From the research side, PBCFR worked directly with SCCC’s Communications Team to conduct an organization culture study for eight months. This was followed by some battalions being used to pilot test the Cultural Training Program that SCCC plans to roll out to other fire departments in the region and state. These pilot sessions helped to refine the training program. The developed tools and excellent media are designed to help our firefighters truly see the dangerous effects of some traditional firefighting work practices and how they can have a negative impact on health and longevity. Videos depicting the ease with which carcinogen particulate transfers from the fire scene back to the firehouse shown during the training proved effective in shifting the mindset in the pilot runs of the training program. Photo 7 shows one of the training and culture tools produced by SCCC’s Communications Department. SCCC’s intention is to complete the training program and formalize and deliver it throughout the state, beginning in the South Florida Region.
|(7) PBC Firefighter Health Dr. Natasha Schaefer Solle, Sylvester Comprehensive Cancer Center, and Samuel A. Eaton, PBCFR battalion chief, when the new displays were delivered. (Photo courtesy of Tara Cardoso, public relations specialist, FFSHC FACE.)|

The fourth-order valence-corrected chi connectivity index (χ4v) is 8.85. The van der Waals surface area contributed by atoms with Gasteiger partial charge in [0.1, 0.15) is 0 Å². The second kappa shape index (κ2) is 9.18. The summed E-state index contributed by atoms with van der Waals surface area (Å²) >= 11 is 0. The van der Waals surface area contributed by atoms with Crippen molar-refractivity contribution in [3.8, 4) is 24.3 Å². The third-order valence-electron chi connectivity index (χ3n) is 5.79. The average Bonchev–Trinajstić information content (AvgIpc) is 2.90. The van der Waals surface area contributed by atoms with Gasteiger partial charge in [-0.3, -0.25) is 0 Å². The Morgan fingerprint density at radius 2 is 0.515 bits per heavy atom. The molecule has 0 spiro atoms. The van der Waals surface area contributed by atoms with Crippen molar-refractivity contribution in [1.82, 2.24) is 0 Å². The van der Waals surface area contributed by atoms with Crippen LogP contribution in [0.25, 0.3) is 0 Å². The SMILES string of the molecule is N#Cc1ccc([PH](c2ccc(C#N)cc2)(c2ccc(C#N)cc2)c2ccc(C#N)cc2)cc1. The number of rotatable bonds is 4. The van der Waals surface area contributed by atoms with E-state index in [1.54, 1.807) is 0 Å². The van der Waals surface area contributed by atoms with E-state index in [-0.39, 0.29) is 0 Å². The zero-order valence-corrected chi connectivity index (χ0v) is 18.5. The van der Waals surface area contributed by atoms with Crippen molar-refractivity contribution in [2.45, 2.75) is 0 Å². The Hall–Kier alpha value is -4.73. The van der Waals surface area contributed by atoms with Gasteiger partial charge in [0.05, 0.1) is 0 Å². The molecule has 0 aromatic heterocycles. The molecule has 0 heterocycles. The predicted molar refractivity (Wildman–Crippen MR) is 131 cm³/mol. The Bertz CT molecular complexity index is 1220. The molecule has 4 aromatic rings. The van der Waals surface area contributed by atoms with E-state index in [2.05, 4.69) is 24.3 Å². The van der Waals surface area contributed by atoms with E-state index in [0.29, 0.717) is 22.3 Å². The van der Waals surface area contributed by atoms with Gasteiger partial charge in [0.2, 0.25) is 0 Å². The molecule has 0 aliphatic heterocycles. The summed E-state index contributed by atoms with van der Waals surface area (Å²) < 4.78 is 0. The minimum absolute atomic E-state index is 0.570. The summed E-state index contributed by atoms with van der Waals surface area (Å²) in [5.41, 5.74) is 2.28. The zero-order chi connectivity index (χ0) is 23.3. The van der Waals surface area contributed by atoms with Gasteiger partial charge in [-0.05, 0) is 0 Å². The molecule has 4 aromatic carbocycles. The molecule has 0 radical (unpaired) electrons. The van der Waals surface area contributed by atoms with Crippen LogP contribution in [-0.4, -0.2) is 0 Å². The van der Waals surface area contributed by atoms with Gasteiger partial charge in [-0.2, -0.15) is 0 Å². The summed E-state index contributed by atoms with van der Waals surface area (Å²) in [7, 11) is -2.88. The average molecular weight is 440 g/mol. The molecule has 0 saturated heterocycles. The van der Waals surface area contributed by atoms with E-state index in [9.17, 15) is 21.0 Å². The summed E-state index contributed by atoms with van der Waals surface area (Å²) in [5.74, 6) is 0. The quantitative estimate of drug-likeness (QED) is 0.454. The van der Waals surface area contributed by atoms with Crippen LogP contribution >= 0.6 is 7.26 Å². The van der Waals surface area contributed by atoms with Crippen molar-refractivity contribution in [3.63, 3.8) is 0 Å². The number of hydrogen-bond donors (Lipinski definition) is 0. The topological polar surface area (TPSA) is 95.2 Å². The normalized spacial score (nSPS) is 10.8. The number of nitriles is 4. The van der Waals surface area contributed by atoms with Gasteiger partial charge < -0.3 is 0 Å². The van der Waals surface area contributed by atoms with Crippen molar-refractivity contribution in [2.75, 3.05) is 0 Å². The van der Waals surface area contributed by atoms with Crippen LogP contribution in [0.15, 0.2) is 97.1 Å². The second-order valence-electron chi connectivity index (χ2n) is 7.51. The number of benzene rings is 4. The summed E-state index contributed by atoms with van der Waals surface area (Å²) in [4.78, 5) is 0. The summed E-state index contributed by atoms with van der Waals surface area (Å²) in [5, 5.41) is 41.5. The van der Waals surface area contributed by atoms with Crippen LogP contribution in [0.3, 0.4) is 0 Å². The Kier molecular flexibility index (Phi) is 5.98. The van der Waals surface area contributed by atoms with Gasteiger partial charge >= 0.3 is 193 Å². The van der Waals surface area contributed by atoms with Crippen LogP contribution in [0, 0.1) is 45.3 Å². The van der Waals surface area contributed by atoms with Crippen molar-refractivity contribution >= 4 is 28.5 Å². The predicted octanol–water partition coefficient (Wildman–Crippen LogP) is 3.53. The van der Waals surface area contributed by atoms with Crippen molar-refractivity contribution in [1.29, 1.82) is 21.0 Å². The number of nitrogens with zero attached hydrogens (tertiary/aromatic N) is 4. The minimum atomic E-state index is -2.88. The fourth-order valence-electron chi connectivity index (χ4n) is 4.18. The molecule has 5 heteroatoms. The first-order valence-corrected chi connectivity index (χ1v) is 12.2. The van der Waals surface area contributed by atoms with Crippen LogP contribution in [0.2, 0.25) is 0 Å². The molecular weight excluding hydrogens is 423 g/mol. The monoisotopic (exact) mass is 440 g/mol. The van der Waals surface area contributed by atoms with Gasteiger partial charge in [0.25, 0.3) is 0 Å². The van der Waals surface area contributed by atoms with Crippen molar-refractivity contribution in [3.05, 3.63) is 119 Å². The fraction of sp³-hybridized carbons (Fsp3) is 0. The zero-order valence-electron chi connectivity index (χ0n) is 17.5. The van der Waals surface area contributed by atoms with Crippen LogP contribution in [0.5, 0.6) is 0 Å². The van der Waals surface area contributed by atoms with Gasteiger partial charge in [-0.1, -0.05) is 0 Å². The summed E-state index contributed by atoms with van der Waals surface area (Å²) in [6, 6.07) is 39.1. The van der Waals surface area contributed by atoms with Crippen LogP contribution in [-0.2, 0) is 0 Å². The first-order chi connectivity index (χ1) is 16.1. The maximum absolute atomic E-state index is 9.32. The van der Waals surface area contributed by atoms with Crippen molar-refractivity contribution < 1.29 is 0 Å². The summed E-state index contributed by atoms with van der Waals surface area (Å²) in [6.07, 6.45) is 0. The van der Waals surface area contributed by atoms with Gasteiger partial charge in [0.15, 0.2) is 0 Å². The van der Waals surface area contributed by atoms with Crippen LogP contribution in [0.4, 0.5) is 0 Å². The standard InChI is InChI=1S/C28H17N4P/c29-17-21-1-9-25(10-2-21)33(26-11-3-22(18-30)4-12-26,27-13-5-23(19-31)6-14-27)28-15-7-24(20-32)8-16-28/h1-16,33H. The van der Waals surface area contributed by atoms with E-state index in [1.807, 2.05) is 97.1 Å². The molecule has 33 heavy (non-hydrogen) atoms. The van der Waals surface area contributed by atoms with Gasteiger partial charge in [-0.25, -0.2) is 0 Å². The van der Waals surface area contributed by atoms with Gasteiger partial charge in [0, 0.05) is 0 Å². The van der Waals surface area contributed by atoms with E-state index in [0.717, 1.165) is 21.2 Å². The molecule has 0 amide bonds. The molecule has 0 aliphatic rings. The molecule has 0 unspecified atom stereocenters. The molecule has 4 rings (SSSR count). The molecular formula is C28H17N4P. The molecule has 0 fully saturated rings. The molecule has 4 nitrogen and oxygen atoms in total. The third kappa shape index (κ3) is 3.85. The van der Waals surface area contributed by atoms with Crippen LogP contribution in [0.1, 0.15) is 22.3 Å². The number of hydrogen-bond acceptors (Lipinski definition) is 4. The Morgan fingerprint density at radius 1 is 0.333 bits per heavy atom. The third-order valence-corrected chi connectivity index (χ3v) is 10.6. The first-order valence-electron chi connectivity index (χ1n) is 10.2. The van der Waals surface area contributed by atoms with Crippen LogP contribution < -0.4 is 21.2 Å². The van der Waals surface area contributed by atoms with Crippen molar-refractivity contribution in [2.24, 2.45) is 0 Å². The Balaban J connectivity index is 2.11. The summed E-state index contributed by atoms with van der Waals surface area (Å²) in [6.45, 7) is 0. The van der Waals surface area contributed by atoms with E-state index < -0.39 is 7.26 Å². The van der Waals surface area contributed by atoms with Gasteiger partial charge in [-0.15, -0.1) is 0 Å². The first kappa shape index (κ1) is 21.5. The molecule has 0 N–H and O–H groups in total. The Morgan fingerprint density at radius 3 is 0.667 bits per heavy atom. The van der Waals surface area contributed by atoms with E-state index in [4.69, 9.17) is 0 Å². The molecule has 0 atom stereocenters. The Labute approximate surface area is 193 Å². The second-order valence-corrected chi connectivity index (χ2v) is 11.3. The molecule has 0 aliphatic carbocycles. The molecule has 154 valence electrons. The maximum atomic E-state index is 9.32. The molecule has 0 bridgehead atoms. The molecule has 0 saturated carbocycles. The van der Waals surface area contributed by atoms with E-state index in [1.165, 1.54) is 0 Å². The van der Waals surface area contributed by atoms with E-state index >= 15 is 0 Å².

Also unique to PBCFR and the FCI is the connection with the Palm Beach County Benefits Fund Health & Wellness Center, where through the cooperation of the medical director and its administration, SCCC was able to “set up shop” and run the voluntary Firefighter Cancer Survey with all willing personnel, welcoming firefighters to “Answer the Call” to participate. Working directly with the professional clinic staff allowed SCCC to efficiently implement blood draws in sync with each firefighter’s annual physical, adding the all-important voluntary biological sampling to improve the process and enrich the data collected.
As the research continues to evolve on this topic, no doubt we will continue to enhance our exposure-mitigation efforts. The Research Fire Protection Foundation has commissioned a study entitled “How Clean Is Clean?” aimed at continuing to improve our knowledge based on addressing contaminated PPE. The South Florida fire service will continue to strengthen its collaborative efforts internally and externally with the SCCC at the University of Miami as well as the national nonprofit organization FCSN.
1. Florida’s State FACE Team was formed in November 2016 under the Florida Firefighters Safety and Health Collaborative (FFSHC). Now supported by the Florida Fire Chief’s Association, the State Fire College, and many other leading state organizations, the mission of the FFSHC 12-department FACE team + the FCSN – Florida Chapter is to collaboratively develop state prevention recommendations aimed at addressing the many components that are leading to carcinogen exposure to fire service personnel.
TODD J. LEDUC, MS, CFO, CEM, FIFirE, is a 27-year veteran of the Broward County (FL) fire service and assistant chief of the internationally accredited 750-member department. He is the secretary of the International Association of Fire Chief’s Association Safety, Health & Survival Section and a peer reviewer for professional credentialing and agency accreditation with the Center for Public Safety Excellence. He is a member of the Regional FACE Team that includes 11-plus fire departments from Jacksonville to Miami-Dade.